When patients seek treatment at Chicago hospitals, they expect to receive the best possible care. Unfortunately, hospital acquired infections have become a common addition to the experience, due in part to continuing hospital negligence. According to the Centers for Disease Control and Prevention, 1 in 25 hospital patients have at least one infection that they did not enter the hospital with. An estimated 75,000 individuals died as a result of these infections during their hospital stays in 2011.
Types of infections
While any kind of infection can occur in a hospital setting, according to the CDC, the most common infections include the following:
- Urinary tract infection
- Gastrointestinal illness
- IV-associated infections
- Surgical site infections
Surgical site infections are the most common type of hospital acquired infection with 157,500 incidences, followed closely by pneumonia and gastrointestinal illness each year.
Potentially deadly consequences
When patients receive poor medical care resulting in an infection, the consequences can be deadly. Patients may be prevented from undergoing their original treatment plans, endure lasting effects from the infection, lose body parts, or even lose their lives.
Medical News Today reported on a recent study that correlates the amount of time a patient stays at the hospital with their chances of acquiring a superbug, or a bacterial infection that does not respond to the drugs typically used for treatment. The study, released by researchers at the Medical University of South Carolina, utilized historical data from 949 cases of hospital-acquired infections during hospitalization during the study. They found that if a patient acquires a certain kind of bacterial infection known as gram negative, their chances of that infection being multidrug-resistant increases one percent for every day the patient stays at the hospital.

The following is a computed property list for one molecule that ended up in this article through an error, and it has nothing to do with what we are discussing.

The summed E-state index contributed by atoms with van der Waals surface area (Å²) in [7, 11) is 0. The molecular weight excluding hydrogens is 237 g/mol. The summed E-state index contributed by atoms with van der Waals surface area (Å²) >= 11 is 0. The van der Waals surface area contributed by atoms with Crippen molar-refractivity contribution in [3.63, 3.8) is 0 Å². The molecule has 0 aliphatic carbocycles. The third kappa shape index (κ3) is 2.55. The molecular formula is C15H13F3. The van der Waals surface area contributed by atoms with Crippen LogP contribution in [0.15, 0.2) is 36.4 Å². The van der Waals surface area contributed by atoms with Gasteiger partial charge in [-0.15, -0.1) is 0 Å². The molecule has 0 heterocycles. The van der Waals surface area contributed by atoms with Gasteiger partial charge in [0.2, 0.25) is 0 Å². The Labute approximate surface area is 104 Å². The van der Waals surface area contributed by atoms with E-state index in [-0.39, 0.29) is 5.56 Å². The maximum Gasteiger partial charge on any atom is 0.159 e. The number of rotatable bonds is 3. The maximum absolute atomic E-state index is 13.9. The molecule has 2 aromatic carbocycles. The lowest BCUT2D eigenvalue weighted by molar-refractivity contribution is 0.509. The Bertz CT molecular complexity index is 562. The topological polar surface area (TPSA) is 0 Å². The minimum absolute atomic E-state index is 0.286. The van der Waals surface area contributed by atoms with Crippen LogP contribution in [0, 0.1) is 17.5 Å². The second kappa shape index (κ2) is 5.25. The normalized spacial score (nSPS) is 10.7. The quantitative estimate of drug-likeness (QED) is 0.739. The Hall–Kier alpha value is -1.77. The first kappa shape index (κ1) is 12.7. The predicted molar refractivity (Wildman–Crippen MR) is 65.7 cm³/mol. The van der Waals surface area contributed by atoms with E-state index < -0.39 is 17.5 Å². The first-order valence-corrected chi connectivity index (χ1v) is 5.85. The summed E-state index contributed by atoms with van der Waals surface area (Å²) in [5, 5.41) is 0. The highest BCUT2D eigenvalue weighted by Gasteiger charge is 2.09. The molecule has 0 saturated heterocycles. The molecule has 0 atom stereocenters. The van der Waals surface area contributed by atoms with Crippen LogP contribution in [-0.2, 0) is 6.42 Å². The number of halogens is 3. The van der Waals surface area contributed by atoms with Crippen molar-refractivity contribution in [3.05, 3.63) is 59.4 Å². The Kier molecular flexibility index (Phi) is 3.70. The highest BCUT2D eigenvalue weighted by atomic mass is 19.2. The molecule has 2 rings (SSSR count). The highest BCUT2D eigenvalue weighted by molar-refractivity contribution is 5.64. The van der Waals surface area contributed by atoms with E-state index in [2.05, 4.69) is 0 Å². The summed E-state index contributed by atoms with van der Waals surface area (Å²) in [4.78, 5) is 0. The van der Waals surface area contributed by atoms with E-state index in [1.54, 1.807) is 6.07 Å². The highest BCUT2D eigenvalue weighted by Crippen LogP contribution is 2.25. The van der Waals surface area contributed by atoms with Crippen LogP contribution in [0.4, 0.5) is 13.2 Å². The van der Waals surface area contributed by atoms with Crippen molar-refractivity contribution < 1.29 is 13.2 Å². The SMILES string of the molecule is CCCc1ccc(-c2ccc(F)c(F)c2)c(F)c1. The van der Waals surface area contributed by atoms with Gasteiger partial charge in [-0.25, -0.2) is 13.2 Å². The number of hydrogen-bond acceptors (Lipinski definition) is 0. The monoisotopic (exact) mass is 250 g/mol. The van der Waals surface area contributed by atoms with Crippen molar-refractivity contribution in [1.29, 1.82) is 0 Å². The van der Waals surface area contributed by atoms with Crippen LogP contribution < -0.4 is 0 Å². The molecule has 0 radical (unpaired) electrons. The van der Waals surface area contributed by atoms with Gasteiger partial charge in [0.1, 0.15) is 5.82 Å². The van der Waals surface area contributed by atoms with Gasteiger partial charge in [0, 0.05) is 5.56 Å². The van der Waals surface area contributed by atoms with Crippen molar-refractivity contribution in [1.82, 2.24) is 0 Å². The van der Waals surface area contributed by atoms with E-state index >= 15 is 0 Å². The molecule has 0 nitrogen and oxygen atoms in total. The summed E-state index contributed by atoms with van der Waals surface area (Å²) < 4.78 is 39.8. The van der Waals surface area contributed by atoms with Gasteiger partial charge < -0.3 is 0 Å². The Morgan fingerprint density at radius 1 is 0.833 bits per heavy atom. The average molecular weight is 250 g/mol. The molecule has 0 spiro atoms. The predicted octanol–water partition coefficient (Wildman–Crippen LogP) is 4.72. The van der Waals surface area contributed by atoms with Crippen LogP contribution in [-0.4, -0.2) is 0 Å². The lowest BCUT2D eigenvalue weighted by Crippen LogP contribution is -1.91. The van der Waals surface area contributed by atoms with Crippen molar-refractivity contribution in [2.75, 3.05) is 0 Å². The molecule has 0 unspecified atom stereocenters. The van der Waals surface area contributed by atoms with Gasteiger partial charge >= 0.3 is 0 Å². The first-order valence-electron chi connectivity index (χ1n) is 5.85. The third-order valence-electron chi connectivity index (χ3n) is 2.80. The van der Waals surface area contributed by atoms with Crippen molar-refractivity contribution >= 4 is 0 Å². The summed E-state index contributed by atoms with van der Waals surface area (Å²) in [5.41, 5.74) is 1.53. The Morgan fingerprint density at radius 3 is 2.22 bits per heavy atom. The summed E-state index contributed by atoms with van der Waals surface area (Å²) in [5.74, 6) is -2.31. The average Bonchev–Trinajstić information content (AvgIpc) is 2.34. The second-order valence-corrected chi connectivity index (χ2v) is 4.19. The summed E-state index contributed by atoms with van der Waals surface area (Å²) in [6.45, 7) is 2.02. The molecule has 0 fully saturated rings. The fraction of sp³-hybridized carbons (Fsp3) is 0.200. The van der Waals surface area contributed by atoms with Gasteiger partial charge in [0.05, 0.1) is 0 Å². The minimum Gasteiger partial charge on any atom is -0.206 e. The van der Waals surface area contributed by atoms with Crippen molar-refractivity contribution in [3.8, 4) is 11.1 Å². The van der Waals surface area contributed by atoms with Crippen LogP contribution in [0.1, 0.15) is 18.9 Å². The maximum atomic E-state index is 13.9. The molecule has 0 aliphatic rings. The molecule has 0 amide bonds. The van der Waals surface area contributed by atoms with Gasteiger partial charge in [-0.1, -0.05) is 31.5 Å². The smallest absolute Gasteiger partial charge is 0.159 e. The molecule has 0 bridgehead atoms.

How patients can protect themselves
One of the most important tools for patient safety is never being afraid to ask questions. Prior to admittance, patients should ask for hospital reports indicating infection rates and incidences. If a patient doesn’t understand the reports, they can ask for clarification, and they should never let anyone brush their concerns aside. Learning about the hospitals weak points can help a patient stay vigilant.
Patients have more power than they realize. Due to their high infection rates, patients should ask to remove their urinary catheter as soon as possible following surgery. Similarly, patients should ensure that their IVs are only in for as long as they need to be. Ultimately, the patient should remember that they are in charge and have the power to help themselves in a hospital setting.
Those who have experienced the effects of an infection brought on through the negligence of hospital workers should contact a Chicago medical malpractice attorney. Experienced attorneys can help patients seek compensation to help them regain their lives.